Doing this article series has actually allowed me to think up a different approach to use in my MLB tournament contests as well as my head-to-head and 50/50 games to use in 2015 and beyond.  My favorite strategy for tournaments has always been the stacking approach, so it was good to see that bear fruit in this series.  However, I was truly surprised at the lack of tournament upside that was shown in paying up for pitching.  I will definitely have no qualms about taking chances on cheap pitchers next year via the boom-or-bust approach.  After all, remember that in a tournament game there’s no reason to play it safe.  Take a chance to win big, or at least go down swinging for the fences!  However, for cash games I was impressed with the safe average score put up by the pay-for-pitching approach.  It’s really settled the debate for me going forward.  Pay for pitching in your cash games and save on your pitching in your tournament games.


As always, the unpredictability of baseball will always be there.  Perhaps you think this isn’t enough of a sample size to make any definitive conclusions, and you may very well be correct.  The landscape of baseball is always changing, and the day-to-day variance is primarily why it is such a beautiful sport with which to play the boom-or-bust tournament approach.  Hopefully this data will help you with your lineup-building as you move forward as well.  Good luck!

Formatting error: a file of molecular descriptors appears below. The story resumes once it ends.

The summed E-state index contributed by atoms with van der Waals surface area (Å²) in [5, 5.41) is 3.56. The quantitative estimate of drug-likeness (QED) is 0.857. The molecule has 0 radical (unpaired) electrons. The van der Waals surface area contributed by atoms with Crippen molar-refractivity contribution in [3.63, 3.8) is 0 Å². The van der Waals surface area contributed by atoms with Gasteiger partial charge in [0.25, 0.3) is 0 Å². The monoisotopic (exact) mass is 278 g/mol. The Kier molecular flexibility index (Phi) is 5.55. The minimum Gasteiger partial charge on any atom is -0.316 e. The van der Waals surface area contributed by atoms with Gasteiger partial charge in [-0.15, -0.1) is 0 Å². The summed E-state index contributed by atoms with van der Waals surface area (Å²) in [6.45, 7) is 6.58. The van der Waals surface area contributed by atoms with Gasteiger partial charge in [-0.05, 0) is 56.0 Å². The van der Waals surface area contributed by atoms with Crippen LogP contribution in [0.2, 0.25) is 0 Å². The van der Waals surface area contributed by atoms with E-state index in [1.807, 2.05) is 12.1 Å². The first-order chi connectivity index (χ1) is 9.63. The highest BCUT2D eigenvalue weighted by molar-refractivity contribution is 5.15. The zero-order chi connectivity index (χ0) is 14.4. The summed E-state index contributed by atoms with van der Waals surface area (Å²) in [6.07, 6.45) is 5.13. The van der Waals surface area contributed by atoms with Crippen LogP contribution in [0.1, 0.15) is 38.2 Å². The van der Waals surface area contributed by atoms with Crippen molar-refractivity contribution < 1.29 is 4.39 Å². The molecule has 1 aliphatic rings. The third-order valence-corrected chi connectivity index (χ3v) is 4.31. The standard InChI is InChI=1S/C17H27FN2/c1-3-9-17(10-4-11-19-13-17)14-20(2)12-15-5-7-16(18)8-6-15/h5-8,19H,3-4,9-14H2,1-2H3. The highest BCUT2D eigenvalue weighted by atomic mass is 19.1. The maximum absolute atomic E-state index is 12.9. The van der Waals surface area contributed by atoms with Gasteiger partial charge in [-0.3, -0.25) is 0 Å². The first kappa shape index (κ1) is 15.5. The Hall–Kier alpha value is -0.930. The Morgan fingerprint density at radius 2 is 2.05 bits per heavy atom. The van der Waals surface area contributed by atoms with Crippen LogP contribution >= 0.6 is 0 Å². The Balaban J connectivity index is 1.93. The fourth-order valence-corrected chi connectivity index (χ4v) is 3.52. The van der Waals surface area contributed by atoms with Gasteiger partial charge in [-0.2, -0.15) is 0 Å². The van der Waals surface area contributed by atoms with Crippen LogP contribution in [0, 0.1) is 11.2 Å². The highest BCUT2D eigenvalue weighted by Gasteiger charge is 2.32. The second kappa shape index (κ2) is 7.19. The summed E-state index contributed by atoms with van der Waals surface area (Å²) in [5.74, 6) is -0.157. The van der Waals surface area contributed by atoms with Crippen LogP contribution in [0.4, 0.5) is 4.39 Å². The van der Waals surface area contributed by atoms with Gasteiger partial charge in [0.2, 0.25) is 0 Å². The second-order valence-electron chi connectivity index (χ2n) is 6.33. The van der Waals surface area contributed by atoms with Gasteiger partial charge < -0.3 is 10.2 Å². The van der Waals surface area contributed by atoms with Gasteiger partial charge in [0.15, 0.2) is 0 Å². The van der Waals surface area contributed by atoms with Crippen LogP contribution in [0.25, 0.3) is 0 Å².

Justin Van Zuiden
STLCardinals84 has qualified for 3 separate live finals, including the FanDuel Baseball Championships in 2013 and 2014. Justin won the MLB Monster 3 separate times in 1 month on FanDuel and was one of the most profitable players in all of Daily Fantasy this past season. STL is ranked No. 6 overall. You can follow him on Twitter @stlcardinals84.